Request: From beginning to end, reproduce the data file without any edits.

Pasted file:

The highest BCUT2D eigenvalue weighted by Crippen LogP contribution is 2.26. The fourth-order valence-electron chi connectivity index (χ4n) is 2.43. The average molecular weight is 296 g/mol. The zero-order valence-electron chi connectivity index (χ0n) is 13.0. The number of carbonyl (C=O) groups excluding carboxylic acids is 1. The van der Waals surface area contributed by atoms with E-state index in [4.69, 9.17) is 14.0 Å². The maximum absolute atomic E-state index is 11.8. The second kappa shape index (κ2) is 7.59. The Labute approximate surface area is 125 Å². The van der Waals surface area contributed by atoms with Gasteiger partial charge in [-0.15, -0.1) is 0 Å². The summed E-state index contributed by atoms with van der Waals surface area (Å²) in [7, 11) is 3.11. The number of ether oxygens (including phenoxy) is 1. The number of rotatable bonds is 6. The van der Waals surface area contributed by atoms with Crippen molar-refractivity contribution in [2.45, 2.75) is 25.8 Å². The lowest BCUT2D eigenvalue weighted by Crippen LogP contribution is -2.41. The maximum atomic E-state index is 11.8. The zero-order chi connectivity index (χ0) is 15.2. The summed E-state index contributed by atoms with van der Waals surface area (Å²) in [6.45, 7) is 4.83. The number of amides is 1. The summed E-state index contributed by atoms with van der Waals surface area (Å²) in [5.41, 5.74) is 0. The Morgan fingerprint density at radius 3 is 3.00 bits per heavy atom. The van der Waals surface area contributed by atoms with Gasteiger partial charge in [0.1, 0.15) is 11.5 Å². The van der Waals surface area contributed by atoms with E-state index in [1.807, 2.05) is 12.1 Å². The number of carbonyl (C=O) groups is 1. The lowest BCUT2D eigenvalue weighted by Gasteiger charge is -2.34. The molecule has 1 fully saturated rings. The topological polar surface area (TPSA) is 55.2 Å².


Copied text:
The highest BCUT2D eigenvalue weighted by Crippen LogP contribution is 2.26. The fourth-order valence-electron chi connectivity index (χ4n) is 2.43. The average molecular weight is 296 g/mol. The zero-order valence-electron chi connectivity index (χ0n) is 13.0. The number of carbonyl (C=O) groups excluding carboxylic acids is 1. The van der Waals surface area contributed by atoms with E-state index in [4.69, 9.17) is 14.0 Å². The maximum absolute atomic E-state index is 11.8. The second kappa shape index (κ2) is 7.59. The Labute approximate surface area is 125 Å². The van der Waals surface area contributed by atoms with Gasteiger partial charge in [-0.15, -0.1) is 0 Å². The summed E-state index contributed by atoms with van der Waals surface area (Å²) in [7, 11) is 3.11. The number of ether oxygens (including phenoxy) is 1. The number of rotatable bonds is 6. The van der Waals surface area contributed by atoms with Crippen molar-refractivity contribution in [2.45, 2.75) is 25.8 Å². The lowest BCUT2D eigenvalue weighted by Crippen LogP contribution is -2.41. The maximum atomic E-state index is 11.8. The zero-order chi connectivity index (χ0) is 15.2. The summed E-state index contributed by atoms with van der Waals surface area (Å²) in [6.45, 7) is 4.83. The number of amides is 1. The summed E-state index contributed by atoms with van der Waals surface area (Å²) in [5.41, 5.74) is 0. The Morgan fingerprint density at radius 3 is 3.00 bits per heavy atom. The van der Waals surface area contributed by atoms with Gasteiger partial charge in [0.1, 0.15) is 11.5 Å². The van der Waals surface area contributed by atoms with E-state index in [1.807, 2.05) is 12.1 Å². The number of carbonyl (C=O) groups is 1. The lowest BCUT2D eigenvalue weighted by Gasteiger charge is -2.34. The molecule has 1 fully saturated rings. The topological polar surface area (TPSA) is 55.2 Å².